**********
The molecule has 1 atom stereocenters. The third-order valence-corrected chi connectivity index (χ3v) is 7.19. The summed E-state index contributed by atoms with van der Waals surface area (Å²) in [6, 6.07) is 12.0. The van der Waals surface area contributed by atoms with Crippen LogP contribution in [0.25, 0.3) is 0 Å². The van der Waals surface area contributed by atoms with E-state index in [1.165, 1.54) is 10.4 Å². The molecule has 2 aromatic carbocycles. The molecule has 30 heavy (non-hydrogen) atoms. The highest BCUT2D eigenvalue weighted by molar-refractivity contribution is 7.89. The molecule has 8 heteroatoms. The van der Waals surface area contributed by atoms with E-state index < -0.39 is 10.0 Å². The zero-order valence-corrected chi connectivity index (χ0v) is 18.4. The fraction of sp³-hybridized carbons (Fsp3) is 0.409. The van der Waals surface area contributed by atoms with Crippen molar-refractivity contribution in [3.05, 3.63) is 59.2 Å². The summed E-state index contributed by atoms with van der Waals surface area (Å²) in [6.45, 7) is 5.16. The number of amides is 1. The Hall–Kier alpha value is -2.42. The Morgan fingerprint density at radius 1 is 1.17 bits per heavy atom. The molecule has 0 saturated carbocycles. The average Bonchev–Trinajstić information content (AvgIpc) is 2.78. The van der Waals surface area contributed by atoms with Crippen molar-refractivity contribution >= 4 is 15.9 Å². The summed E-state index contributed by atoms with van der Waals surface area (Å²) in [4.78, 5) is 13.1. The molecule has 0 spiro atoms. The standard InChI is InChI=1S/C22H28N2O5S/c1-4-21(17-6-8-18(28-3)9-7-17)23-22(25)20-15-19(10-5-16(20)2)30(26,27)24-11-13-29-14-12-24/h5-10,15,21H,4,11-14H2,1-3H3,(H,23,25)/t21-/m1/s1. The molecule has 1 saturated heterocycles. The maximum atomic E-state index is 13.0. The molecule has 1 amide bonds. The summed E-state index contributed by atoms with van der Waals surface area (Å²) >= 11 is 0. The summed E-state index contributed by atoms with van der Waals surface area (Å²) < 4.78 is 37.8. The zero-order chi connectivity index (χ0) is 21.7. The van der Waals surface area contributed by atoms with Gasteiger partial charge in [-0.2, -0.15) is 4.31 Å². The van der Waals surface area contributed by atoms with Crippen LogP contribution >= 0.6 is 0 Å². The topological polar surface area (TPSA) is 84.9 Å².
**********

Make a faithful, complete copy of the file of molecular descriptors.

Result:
The molecule has 1 atom stereocenters. The third-order valence-corrected chi connectivity index (χ3v) is 7.19. The summed E-state index contributed by atoms with van der Waals surface area (Å²) in [6, 6.07) is 12.0. The van der Waals surface area contributed by atoms with Crippen LogP contribution in [0.25, 0.3) is 0 Å². The van der Waals surface area contributed by atoms with E-state index in [1.165, 1.54) is 10.4 Å². The molecule has 2 aromatic carbocycles. The molecule has 30 heavy (non-hydrogen) atoms. The highest BCUT2D eigenvalue weighted by molar-refractivity contribution is 7.89. The molecule has 8 heteroatoms. The van der Waals surface area contributed by atoms with E-state index < -0.39 is 10.0 Å². The zero-order valence-corrected chi connectivity index (χ0v) is 18.4. The fraction of sp³-hybridized carbons (Fsp3) is 0.409. The van der Waals surface area contributed by atoms with Crippen molar-refractivity contribution in [3.05, 3.63) is 59.2 Å². The summed E-state index contributed by atoms with van der Waals surface area (Å²) in [6.45, 7) is 5.16. The number of amides is 1. The Hall–Kier alpha value is -2.42. The Morgan fingerprint density at radius 1 is 1.17 bits per heavy atom. The molecule has 0 saturated carbocycles. The average Bonchev–Trinajstić information content (AvgIpc) is 2.78. The van der Waals surface area contributed by atoms with Crippen molar-refractivity contribution >= 4 is 15.9 Å². The summed E-state index contributed by atoms with van der Waals surface area (Å²) in [4.78, 5) is 13.1. The molecule has 0 spiro atoms. The standard InChI is InChI=1S/C22H28N2O5S/c1-4-21(17-6-8-18(28-3)9-7-17)23-22(25)20-15-19(10-5-16(20)2)30(26,27)24-11-13-29-14-12-24/h5-10,15,21H,4,11-14H2,1-3H3,(H,23,25)/t21-/m1/s1. The molecule has 1 saturated heterocycles. The maximum atomic E-state index is 13.0. The molecule has 1 amide bonds. The summed E-state index contributed by atoms with van der Waals surface area (Å²) >= 11 is 0. The summed E-state index contributed by atoms with van der Waals surface area (Å²) < 4.78 is 37.8. The zero-order chi connectivity index (χ0) is 21.7. The van der Waals surface area contributed by atoms with Gasteiger partial charge in [-0.2, -0.15) is 4.31 Å². The van der Waals surface area contributed by atoms with Crippen LogP contribution >= 0.6 is 0 Å². The topological polar surface area (TPSA) is 84.9 Å².